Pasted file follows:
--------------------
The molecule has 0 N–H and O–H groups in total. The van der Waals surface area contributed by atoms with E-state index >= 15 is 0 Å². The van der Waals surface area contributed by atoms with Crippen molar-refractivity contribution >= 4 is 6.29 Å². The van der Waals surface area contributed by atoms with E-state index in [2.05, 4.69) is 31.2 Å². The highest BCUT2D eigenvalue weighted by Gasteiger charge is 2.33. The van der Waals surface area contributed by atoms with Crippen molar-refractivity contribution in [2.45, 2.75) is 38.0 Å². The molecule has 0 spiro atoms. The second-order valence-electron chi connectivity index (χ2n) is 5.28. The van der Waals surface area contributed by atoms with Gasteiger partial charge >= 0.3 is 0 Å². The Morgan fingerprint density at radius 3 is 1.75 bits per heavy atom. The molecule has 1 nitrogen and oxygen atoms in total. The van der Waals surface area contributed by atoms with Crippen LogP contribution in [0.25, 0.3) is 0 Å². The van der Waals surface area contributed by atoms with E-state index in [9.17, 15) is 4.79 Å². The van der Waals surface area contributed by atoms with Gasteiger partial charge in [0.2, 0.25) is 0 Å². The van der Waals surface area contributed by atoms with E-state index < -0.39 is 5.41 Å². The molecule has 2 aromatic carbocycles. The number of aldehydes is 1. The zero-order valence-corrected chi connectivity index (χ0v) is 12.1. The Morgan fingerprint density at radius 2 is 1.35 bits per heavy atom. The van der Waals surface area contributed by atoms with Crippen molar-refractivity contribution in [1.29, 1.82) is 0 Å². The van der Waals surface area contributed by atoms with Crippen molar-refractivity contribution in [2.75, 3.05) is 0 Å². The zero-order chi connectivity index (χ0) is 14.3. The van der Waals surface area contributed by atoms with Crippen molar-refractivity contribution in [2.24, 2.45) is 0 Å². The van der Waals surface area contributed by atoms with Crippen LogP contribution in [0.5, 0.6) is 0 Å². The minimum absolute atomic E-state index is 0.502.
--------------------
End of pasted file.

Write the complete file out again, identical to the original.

The molecule has 0 N–H and O–H groups in total. The van der Waals surface area contributed by atoms with E-state index >= 15 is 0 Å². The van der Waals surface area contributed by atoms with Crippen molar-refractivity contribution >= 4 is 6.29 Å². The van der Waals surface area contributed by atoms with E-state index in [2.05, 4.69) is 31.2 Å². The highest BCUT2D eigenvalue weighted by Gasteiger charge is 2.33. The van der Waals surface area contributed by atoms with Crippen molar-refractivity contribution in [2.45, 2.75) is 38.0 Å². The molecule has 0 spiro atoms. The second-order valence-electron chi connectivity index (χ2n) is 5.28. The van der Waals surface area contributed by atoms with Gasteiger partial charge >= 0.3 is 0 Å². The Morgan fingerprint density at radius 3 is 1.75 bits per heavy atom. The molecule has 1 nitrogen and oxygen atoms in total. The van der Waals surface area contributed by atoms with Crippen LogP contribution in [0.25, 0.3) is 0 Å². The van der Waals surface area contributed by atoms with E-state index in [9.17, 15) is 4.79 Å². The van der Waals surface area contributed by atoms with Gasteiger partial charge in [0.2, 0.25) is 0 Å². The van der Waals surface area contributed by atoms with E-state index < -0.39 is 5.41 Å². The molecule has 2 aromatic carbocycles. The number of aldehydes is 1. The zero-order valence-corrected chi connectivity index (χ0v) is 12.1. The Morgan fingerprint density at radius 2 is 1.35 bits per heavy atom. The van der Waals surface area contributed by atoms with Crippen molar-refractivity contribution in [1.29, 1.82) is 0 Å². The van der Waals surface area contributed by atoms with Crippen molar-refractivity contribution in [2.75, 3.05) is 0 Å². The zero-order chi connectivity index (χ0) is 14.3. The van der Waals surface area contributed by atoms with Crippen molar-refractivity contribution in [2.24, 2.45) is 0 Å². The van der Waals surface area contributed by atoms with Crippen LogP contribution in [0.5, 0.6) is 0 Å². The minimum absolute atomic E-state index is 0.502.